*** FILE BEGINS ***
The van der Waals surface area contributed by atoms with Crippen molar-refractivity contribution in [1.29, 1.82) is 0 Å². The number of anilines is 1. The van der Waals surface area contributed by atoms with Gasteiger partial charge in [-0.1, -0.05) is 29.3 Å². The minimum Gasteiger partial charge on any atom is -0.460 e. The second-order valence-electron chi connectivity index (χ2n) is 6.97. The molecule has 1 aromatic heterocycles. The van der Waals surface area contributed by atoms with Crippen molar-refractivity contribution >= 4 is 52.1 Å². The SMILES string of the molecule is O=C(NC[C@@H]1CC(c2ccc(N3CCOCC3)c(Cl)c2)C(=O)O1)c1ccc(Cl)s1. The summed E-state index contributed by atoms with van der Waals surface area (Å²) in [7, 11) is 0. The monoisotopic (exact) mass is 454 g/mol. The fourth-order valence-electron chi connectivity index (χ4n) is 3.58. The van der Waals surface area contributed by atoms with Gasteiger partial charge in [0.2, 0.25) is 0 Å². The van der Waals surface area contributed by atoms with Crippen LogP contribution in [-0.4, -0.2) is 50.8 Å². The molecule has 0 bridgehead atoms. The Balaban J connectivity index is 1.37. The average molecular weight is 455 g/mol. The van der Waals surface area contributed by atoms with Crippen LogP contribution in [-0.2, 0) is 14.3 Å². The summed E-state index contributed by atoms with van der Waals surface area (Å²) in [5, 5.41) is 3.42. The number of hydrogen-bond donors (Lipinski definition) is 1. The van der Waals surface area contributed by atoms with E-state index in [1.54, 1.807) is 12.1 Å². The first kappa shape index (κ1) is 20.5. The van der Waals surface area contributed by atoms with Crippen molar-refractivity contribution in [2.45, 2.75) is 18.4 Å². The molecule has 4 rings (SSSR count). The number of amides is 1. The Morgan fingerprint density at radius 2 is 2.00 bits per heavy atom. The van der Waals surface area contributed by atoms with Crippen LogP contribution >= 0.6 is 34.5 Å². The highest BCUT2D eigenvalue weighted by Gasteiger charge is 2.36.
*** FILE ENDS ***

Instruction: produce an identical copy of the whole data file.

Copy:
The van der Waals surface area contributed by atoms with Crippen molar-refractivity contribution in [1.29, 1.82) is 0 Å². The number of anilines is 1. The van der Waals surface area contributed by atoms with Gasteiger partial charge in [-0.1, -0.05) is 29.3 Å². The minimum Gasteiger partial charge on any atom is -0.460 e. The second-order valence-electron chi connectivity index (χ2n) is 6.97. The molecule has 1 aromatic heterocycles. The van der Waals surface area contributed by atoms with Crippen molar-refractivity contribution >= 4 is 52.1 Å². The SMILES string of the molecule is O=C(NC[C@@H]1CC(c2ccc(N3CCOCC3)c(Cl)c2)C(=O)O1)c1ccc(Cl)s1. The summed E-state index contributed by atoms with van der Waals surface area (Å²) in [7, 11) is 0. The monoisotopic (exact) mass is 454 g/mol. The fourth-order valence-electron chi connectivity index (χ4n) is 3.58. The van der Waals surface area contributed by atoms with Gasteiger partial charge in [0.2, 0.25) is 0 Å². The van der Waals surface area contributed by atoms with Crippen LogP contribution in [-0.4, -0.2) is 50.8 Å². The molecule has 0 bridgehead atoms. The Balaban J connectivity index is 1.37. The average molecular weight is 455 g/mol. The van der Waals surface area contributed by atoms with Crippen LogP contribution in [-0.2, 0) is 14.3 Å². The summed E-state index contributed by atoms with van der Waals surface area (Å²) in [5, 5.41) is 3.42. The number of hydrogen-bond donors (Lipinski definition) is 1. The van der Waals surface area contributed by atoms with E-state index in [1.54, 1.807) is 12.1 Å². The first kappa shape index (κ1) is 20.5. The van der Waals surface area contributed by atoms with Crippen molar-refractivity contribution in [2.45, 2.75) is 18.4 Å². The molecule has 4 rings (SSSR count). The number of amides is 1. The Morgan fingerprint density at radius 2 is 2.00 bits per heavy atom. The van der Waals surface area contributed by atoms with Crippen LogP contribution >= 0.6 is 34.5 Å². The highest BCUT2D eigenvalue weighted by Gasteiger charge is 2.36.